Security By Warlords
By Gareth Porter, Counterpunch, Weekend Edition: Oct. 30-Nov. 1, 2009
The revelation by the New York Times Wednesday that Ahmed Wali Karzai, the brother of Afghan President Hamid Karzai, has long been on the payroll of the U.S. Central Intelligence Agency is only the tip of a much bigger iceberg of heavy dependence by U.S. and NATO counterinsurgency forces on Afghan warlords for security, according to a recently published report and investigations by Australian and Canadian journalists.
U.S. and other NATO military contingents operating in the provinces of Afghanistan’s predominantly Pashtun south and east have been hiring private militias controlled by Afghan warlords, according to these sources, to provide security for their forward operating bases and other bases and to guard convoys.
Gen. Stanley A. McChrystal has acknowledged that U.S. and NATO ties with warlords have been a cause of popular Afghan alienation from foreign military forces. But the policy is not likely to be reversed anytime soon, because U.S. and NATO officials still have no alternative to the security services the warlords provide.
A report published by the Center on International Cooperation at New York University in September notes that U.S. and NATO contingents have frequently hired security providers that are covertly owned by warlords who have “ready-made” private militias which compete with state institutions for power.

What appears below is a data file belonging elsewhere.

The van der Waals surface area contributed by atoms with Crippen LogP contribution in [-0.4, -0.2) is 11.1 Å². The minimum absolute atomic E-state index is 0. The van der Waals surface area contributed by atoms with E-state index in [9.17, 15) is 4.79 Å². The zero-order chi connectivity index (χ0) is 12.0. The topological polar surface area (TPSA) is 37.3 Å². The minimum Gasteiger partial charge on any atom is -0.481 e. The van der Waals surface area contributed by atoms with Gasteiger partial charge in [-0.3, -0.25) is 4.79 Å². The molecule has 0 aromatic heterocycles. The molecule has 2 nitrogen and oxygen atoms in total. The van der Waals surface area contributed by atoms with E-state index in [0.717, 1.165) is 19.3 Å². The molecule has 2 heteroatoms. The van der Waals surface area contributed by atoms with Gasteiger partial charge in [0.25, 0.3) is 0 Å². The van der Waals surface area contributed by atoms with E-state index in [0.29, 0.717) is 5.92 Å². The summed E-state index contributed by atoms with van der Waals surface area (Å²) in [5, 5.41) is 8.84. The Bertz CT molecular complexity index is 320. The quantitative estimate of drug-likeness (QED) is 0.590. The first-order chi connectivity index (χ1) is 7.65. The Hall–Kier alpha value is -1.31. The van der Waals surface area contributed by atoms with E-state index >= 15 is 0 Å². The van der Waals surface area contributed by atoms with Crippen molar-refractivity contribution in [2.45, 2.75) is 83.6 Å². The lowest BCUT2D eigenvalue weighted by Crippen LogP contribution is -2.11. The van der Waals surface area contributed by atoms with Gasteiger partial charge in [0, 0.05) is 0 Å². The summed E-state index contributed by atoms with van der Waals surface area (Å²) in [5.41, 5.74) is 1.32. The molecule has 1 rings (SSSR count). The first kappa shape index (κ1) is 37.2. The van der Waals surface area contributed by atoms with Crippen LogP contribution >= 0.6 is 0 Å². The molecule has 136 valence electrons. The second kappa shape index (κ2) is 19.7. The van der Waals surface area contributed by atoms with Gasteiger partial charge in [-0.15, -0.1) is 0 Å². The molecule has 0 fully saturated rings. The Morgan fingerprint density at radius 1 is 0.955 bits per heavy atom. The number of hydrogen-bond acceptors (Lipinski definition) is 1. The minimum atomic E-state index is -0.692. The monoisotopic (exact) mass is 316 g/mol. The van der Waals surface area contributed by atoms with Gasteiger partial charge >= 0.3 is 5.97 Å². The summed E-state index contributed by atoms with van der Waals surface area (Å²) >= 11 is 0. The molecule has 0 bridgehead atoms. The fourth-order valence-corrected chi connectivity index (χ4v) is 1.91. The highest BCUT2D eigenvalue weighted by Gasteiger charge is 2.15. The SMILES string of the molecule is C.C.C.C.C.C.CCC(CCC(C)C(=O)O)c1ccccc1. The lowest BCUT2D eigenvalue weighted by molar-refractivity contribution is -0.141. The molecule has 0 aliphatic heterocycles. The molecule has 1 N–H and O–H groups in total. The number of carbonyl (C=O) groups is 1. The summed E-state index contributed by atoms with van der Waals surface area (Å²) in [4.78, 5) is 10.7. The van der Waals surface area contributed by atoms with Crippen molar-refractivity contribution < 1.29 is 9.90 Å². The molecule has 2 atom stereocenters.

Brother of Afghan Leader Said to Be Paid by C.I.A.
By Dexter Filkins, Mark Mazzetti and James Risen, New York Times, Oct. 27, 2009
KABUL, Afghanistan — Ahmed Wali Karzai, the brother of the Afghan president and a suspected player in the country’s booming illegal opium trade, gets regular payments from the Central Intelligence Agency, and has for much of the past eight years, according to current and former American officials.
The agency pays Mr. Karzai for a variety of services, including helping to recruit an Afghan paramilitary force that operates at the C.I.A.’s direction in and around the southern city of Kandahar, Mr. Karzai’s home.
The financial ties and close working relationship between the intelligence agency and Mr. Karzai raise significant questions about America’s war strategy, which is currently under review at the White House.